Can a business get too big and lose focus? Can that negatively affect profits and share value? Bill Stiritz thought so, and moved swiftly to redefine the focus of Ralston Purina.
Ralston Purina was a consumer packaged goods company producing commercial animal feed, consumer pet food, and human foods. With Bill Stiritz, Ralston Purina CEO, the company defined its focus, and worked on acquisitions that fit their profile. In 2001, Ralston merged with Nestle in a transaction worth $10.4 billion. Read on to find out how Bill Stiritz redefined the company and increased its value.
Bill Stiritz: Data and Decisions
When Bill Stiritz joined as CEO in 1981, Ralston had a muddled focus (having purchased a hockey team and ski resort) and a stagnant stock price. Bill Stiritz revitalized the company with discipline, divesting unprofitable business units and acquiring new genuinely synergistic businesses.
Unlike other outsider CEOs, Bill Stiritz had been an insider at the company for over a decade. But he brought an unconventional plan that deviated from competitors. He knew that the consumer brands had attractive economics (high margins, low capital requirements), and focusing on this core would propel Ralston to new heights of profitability. When he became CEO in 1981, he implemented his plan decisively.
First, he sold the non-core businesses such as Jack in the Box, the hockey team, and the agricultural operations.
Then he made two large acquisitions—Continental Baking (including Twinkies and Wonder Bread) and Energizer Battery, totaling over $2.2 billion and 30% of Ralston’s market capitalization. Both businesses had languished under their previous owners, due to neglect or insufficient skillset.
Under Bill Stiritz, Ralston Purina quickly improved its performance by improving marketing (launching the Energizer bunny campaign), improving distribution, launching new product lines, and reducing costs. Over their lifetime at the company, Energizer would generate 21% annualized returns, and Continental 13%.
Bill Stiritz took a quantitative approach to management. A poker player in his youth, he saw capital allocation like poker—read the table, calculate odds, and know when to bet big when you’re likely to win. He would use his quantitative approach in capital allocation, such as deciding between repurchasing shares and conducting an acquisition, based on return on investment.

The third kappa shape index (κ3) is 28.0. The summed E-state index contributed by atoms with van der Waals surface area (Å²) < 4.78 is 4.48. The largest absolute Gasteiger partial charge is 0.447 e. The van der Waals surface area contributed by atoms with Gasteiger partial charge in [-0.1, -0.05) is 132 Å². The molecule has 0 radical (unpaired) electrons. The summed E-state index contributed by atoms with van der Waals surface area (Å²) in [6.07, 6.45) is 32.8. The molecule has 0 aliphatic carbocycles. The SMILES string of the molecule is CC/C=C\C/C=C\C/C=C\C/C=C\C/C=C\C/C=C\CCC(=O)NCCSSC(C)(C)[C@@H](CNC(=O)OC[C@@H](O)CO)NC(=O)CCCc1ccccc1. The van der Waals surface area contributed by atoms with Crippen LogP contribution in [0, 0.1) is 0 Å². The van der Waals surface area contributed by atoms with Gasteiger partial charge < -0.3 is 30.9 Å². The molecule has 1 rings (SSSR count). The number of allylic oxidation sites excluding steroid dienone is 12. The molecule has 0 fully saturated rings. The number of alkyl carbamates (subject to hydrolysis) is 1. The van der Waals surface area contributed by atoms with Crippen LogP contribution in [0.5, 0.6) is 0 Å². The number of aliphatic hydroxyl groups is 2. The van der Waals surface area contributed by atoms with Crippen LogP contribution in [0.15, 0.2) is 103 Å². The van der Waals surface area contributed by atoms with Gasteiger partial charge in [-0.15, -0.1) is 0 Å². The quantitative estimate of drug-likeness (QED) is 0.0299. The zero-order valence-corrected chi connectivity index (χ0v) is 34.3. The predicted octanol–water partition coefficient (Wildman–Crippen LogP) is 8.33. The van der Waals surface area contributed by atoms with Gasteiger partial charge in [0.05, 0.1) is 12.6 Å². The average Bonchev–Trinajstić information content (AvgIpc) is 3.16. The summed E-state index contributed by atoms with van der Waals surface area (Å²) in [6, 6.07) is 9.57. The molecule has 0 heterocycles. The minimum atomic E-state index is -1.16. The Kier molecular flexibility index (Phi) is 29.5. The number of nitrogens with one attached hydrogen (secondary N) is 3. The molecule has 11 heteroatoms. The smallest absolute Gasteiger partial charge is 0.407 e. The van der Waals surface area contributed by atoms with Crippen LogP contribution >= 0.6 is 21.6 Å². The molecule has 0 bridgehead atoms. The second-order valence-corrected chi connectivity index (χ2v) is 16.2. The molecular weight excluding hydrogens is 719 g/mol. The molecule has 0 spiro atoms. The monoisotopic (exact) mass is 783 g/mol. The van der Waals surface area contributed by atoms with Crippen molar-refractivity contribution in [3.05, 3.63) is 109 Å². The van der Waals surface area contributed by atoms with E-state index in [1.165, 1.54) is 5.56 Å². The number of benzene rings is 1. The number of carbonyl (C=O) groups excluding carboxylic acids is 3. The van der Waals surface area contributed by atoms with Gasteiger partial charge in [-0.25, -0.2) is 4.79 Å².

He saw analysis as critical to independent thinking, particularly in the CEO position. He felt that CEOs who lacked an analytical mindset (for instance, if they came from areas like marketing or legal) were handicapped in their role.
Focus on Core
Bill Stiritz’s first focus was on improving the high-margin, low-capital-requirement consumer businesses. He exited businesses that were once critical but had become commoditized, such as agricultural feed, while reinvesting in its key consumer brands.
This generated cash flow to use to raise debt, buy back stock, and make acquisitions.
Use of Debt
Bill Stiritz was fond of using leverage to achieve higher returns on equity. This followed the leveraged buyout practices of private equity firms, but it was an unorthodox move for packaged goods companies, which preferred having conservative balance sheets. Over his tenure, he kept an average debt-to-cash flow ratio of 2.6, compared to 1.7 for his competitors.
Buying back shares was controversial in the 1980s, since it meant shrinking the company or admitting that there were no worthwhile investments to make. Instead, Bill Stiritz used buybacks as a yardstick for return on investment—if an acquisition or internal investment could beat the return on buying back shares, it was worth doing. As with other outsider CEOs, most shares were purchased when company stock was at low P/E ratios.
Bill Stiritz focused on companies that could be reinvigorated by Ralston’s expertise in marketing, product development, and distribution. He liked companies that had been neglected by their previous owners, such as Continental Baking and Energizer.
When purchasing companies, Stiritz preferred to negotiate through direct contact, not with investment bankers, whom he considered parasitic. He would often show up alone to meetings where the opposition was staffed with a row of advisers.
Unconventional Financial Analysis
Like Malone at TCI, Bill Stiritz, Ralston Purina CEO, rejected the conventional metrics of the day, such as reported earnings and book value. Instead, he focused on more meaningful metrics like EBITDA and internal rate of return, both of which had gained early acceptance among private equity investors.
CEO Bill Stiritz built Ralston Purina by sticking to its core business identity, and sticking strictly to data and numbers. Through his data-driven approach, Stiritz increased the value of the company, leading to the famed Nestle merger.
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